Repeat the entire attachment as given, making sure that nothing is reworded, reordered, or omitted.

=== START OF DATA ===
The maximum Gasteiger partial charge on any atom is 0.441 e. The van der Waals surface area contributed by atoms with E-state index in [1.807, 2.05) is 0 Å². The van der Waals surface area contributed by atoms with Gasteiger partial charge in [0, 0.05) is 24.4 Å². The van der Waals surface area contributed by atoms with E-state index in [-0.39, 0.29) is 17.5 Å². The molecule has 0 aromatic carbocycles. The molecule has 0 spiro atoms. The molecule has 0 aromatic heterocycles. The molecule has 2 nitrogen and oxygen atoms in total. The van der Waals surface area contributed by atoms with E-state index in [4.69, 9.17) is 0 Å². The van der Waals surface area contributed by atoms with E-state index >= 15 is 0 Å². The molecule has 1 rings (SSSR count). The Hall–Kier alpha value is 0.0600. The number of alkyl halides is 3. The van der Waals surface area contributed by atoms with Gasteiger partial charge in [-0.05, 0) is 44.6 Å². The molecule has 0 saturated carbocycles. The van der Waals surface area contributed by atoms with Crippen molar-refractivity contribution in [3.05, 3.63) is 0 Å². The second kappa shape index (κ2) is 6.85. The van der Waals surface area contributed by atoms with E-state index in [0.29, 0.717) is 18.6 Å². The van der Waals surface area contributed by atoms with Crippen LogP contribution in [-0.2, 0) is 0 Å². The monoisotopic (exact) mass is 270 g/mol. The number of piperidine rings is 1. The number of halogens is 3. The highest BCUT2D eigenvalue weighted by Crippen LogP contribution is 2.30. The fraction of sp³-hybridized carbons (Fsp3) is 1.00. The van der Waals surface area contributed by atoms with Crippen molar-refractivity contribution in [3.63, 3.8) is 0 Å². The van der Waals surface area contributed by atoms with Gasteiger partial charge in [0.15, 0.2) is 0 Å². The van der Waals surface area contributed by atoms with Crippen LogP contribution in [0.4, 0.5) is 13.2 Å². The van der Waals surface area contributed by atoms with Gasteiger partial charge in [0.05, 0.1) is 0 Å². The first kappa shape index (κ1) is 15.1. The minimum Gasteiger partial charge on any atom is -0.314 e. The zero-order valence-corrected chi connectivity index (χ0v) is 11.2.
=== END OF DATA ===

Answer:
The maximum Gasteiger partial charge on any atom is 0.441 e. The van der Waals surface area contributed by atoms with E-state index in [1.807, 2.05) is 0 Å². The van der Waals surface area contributed by atoms with Gasteiger partial charge in [0, 0.05) is 24.4 Å². The van der Waals surface area contributed by atoms with E-state index in [-0.39, 0.29) is 17.5 Å². The molecule has 0 aromatic carbocycles. The molecule has 0 spiro atoms. The molecule has 0 aromatic heterocycles. The molecule has 2 nitrogen and oxygen atoms in total. The van der Waals surface area contributed by atoms with E-state index in [4.69, 9.17) is 0 Å². The van der Waals surface area contributed by atoms with E-state index >= 15 is 0 Å². The molecule has 1 rings (SSSR count). The Hall–Kier alpha value is 0.0600. The number of alkyl halides is 3. The van der Waals surface area contributed by atoms with Gasteiger partial charge in [-0.05, 0) is 44.6 Å². The molecule has 0 saturated carbocycles. The van der Waals surface area contributed by atoms with Crippen molar-refractivity contribution in [3.05, 3.63) is 0 Å². The second kappa shape index (κ2) is 6.85. The van der Waals surface area contributed by atoms with E-state index in [0.29, 0.717) is 18.6 Å². The van der Waals surface area contributed by atoms with Crippen LogP contribution in [-0.2, 0) is 0 Å². The monoisotopic (exact) mass is 270 g/mol. The number of piperidine rings is 1. The number of halogens is 3. The highest BCUT2D eigenvalue weighted by Crippen LogP contribution is 2.30. The fraction of sp³-hybridized carbons (Fsp3) is 1.00. The van der Waals surface area contributed by atoms with Crippen molar-refractivity contribution in [3.63, 3.8) is 0 Å². The van der Waals surface area contributed by atoms with Gasteiger partial charge in [0.15, 0.2) is 0 Å². The van der Waals surface area contributed by atoms with Crippen LogP contribution in [0.4, 0.5) is 13.2 Å². The van der Waals surface area contributed by atoms with Gasteiger partial charge in [0.05, 0.1) is 0 Å². The first kappa shape index (κ1) is 15.1. The minimum Gasteiger partial charge on any atom is -0.314 e. The zero-order valence-corrected chi connectivity index (χ0v) is 11.2.